You may not have heard of the term hairline tooth fracture but it could be a condition you’re already familiar with. When biting down something, have you ever felt a sharp pain that quickly disappears? This is one of the most common symptoms of a hairline tooth fracture.
What’s a hairline tooth fracture?
A small crack on the tooth is what’s referred to as a hairline tooth fracture. There are different types of cracks that can appear on the tooth. They include:
- Craze lines: These are minute cracks that are often found on the enamel of your teeth. They often don’t cause any pain, therefore, there’s no need to seek any type of treatment.
- Vertical cracks: This is a deeper crack compared to the craze lines since it runs up and down the tooth. It may not reach the gum line, therefore, you can still save the tooth from extraction.
- Split tooth: When the crack on the tooth has separated it into two segments then it’s called a split crack. Sometimes the split tooth is large and the tooth will likely need to be extracted.
- Fractured cusps: These are often found around dental fillings. They don’t reach the tooth’s pulp hence cause minimal pain if any.
Common causes of hairline tooth fractures
You may experience small cracks on your teeth due to:
- Chewing on hard objects or foods
- Poor habits like jaw clenching and teeth grinding
- An injury such as a fall or sports accident that involves a blow to the mouth
- Large fillings that weaken the structure of the tooth
- Hot or cold foods
- Old age: Teeth are more prone to cracking above the age of 50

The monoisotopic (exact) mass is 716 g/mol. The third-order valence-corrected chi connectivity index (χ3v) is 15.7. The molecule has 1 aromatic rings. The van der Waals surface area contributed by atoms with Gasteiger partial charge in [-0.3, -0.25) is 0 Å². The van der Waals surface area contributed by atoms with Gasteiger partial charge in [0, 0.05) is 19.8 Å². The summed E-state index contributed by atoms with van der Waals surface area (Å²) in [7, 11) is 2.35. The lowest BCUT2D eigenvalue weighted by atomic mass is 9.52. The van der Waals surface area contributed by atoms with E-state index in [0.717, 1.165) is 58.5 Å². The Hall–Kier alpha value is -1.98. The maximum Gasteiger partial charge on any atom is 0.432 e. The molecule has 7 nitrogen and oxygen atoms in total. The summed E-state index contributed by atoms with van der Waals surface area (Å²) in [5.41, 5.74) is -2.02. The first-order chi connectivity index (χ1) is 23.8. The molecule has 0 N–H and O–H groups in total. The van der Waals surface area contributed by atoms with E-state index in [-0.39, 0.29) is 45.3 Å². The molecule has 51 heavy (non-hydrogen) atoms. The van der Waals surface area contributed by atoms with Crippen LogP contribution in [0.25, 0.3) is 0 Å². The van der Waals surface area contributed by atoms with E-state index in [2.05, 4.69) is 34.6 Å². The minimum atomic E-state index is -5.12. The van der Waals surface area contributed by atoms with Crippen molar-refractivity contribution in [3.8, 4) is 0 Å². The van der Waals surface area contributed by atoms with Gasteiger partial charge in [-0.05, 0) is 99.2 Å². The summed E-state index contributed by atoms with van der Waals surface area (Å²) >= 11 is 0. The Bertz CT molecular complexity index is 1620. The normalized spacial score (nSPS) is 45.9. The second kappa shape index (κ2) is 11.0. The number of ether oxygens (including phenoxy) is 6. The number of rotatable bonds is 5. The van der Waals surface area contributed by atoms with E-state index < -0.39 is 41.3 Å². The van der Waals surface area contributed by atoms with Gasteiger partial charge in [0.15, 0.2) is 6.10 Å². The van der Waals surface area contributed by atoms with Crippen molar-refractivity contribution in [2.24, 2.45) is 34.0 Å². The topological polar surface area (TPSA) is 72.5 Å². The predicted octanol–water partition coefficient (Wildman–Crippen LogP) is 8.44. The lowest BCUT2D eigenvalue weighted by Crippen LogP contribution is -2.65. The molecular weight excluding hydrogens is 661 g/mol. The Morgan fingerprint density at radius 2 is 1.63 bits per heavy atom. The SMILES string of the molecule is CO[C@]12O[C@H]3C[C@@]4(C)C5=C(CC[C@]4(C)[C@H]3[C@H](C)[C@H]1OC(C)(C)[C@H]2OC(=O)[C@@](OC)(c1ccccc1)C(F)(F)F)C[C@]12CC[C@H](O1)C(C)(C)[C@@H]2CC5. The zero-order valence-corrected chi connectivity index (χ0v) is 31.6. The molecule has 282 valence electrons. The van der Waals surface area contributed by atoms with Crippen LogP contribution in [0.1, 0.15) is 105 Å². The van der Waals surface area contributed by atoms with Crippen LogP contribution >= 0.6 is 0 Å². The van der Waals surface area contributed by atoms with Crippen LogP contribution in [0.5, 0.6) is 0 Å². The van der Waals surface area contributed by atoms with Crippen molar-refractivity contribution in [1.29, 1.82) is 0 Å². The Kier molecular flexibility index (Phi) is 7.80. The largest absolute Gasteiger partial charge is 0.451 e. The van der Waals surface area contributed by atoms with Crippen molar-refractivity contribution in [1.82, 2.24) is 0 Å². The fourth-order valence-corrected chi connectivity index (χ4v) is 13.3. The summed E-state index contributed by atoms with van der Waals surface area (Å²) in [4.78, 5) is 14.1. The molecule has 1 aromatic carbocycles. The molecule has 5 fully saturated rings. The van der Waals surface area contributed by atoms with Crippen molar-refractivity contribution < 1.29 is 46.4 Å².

Signs and symptoms of a hairline tooth fracture
If you suspect that you could be having a hairline tooth fracture, watch out for the symptoms below:
- Pain that’s inconsistent. Could occur when chewing or biting food.
- Tooth sensitivity whenever you consume hot or cold foods
- Swollen gums that are painful
The reason why a cracked tooth hurts is because whenever you bite down food, it exerts pressure on the crack causing it to open further. When you stop biting the food, the crack closes back up which explains why the sharp pain immediately disappears. Sometimes the cracks are very microscopic but when they open, they expose pulp inside the tooth that could become infected or damaged. Once the pulp is infected, you’ll have to undergo a root canal to save your tooth.
How to determine if you have a hairline tooth fracture
It’s impossible to detect a hairline tooth fracture due to its small size that makes it invisible to the naked eye. However, the dentist can diagnose this condition by performing a visual exam using a magnifying lens or using a dental dye which makes the cracks stand out more. An x-ray may also reveal small cracks.
Treatment of hairline tooth fracture
The best method of treatment will depend on where the crack is located, its size and how far it’s extended towards the gum line. Bonding can be done to fill the crack. The dentist may also recommend applying a crown, which fits over the damaged tooth and caps it. In severe cases, where the crack has extended into the pulp, a root canal is necessary or you may have to remove the tooth.